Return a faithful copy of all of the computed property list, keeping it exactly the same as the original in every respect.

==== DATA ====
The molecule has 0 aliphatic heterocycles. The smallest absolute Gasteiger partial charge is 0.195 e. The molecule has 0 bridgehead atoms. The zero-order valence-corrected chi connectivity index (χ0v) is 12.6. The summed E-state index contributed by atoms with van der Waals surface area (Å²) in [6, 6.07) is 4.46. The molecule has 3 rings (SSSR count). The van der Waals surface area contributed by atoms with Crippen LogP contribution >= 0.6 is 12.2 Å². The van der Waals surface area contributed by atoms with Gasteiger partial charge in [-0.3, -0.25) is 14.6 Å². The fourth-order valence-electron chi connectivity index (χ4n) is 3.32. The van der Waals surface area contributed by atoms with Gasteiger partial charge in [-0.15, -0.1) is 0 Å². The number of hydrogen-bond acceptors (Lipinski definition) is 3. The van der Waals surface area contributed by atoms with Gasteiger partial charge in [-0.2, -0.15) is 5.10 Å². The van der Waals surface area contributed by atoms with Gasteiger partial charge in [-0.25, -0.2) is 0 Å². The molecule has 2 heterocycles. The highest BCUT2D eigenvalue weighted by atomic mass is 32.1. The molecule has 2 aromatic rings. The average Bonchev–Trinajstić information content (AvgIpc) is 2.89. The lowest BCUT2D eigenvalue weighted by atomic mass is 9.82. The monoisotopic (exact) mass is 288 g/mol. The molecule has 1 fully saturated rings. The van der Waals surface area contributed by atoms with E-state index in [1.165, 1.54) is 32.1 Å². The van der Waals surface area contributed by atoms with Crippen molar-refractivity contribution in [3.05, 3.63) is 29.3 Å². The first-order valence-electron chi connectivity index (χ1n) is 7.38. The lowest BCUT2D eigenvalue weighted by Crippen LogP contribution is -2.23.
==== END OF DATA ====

The molecule has 0 aliphatic heterocycles. The smallest absolute Gasteiger partial charge is 0.195 e. The molecule has 0 bridgehead atoms. The zero-order valence-corrected chi connectivity index (χ0v) is 12.6. The summed E-state index contributed by atoms with van der Waals surface area (Å²) in [6, 6.07) is 4.46. The molecule has 3 rings (SSSR count). The van der Waals surface area contributed by atoms with Crippen LogP contribution >= 0.6 is 12.2 Å². The van der Waals surface area contributed by atoms with Gasteiger partial charge in [-0.3, -0.25) is 14.6 Å². The fourth-order valence-electron chi connectivity index (χ4n) is 3.32. The van der Waals surface area contributed by atoms with Gasteiger partial charge in [-0.15, -0.1) is 0 Å². The number of hydrogen-bond acceptors (Lipinski definition) is 3. The van der Waals surface area contributed by atoms with Gasteiger partial charge in [-0.2, -0.15) is 5.10 Å². The van der Waals surface area contributed by atoms with Gasteiger partial charge in [-0.25, -0.2) is 0 Å². The molecule has 2 heterocycles. The highest BCUT2D eigenvalue weighted by atomic mass is 32.1. The molecule has 2 aromatic rings. The average Bonchev–Trinajstić information content (AvgIpc) is 2.89. The lowest BCUT2D eigenvalue weighted by atomic mass is 9.82. The monoisotopic (exact) mass is 288 g/mol. The molecule has 1 fully saturated rings. The van der Waals surface area contributed by atoms with E-state index in [1.165, 1.54) is 32.1 Å². The van der Waals surface area contributed by atoms with Crippen molar-refractivity contribution in [3.05, 3.63) is 29.3 Å². The first-order valence-electron chi connectivity index (χ1n) is 7.38. The lowest BCUT2D eigenvalue weighted by Crippen LogP contribution is -2.23.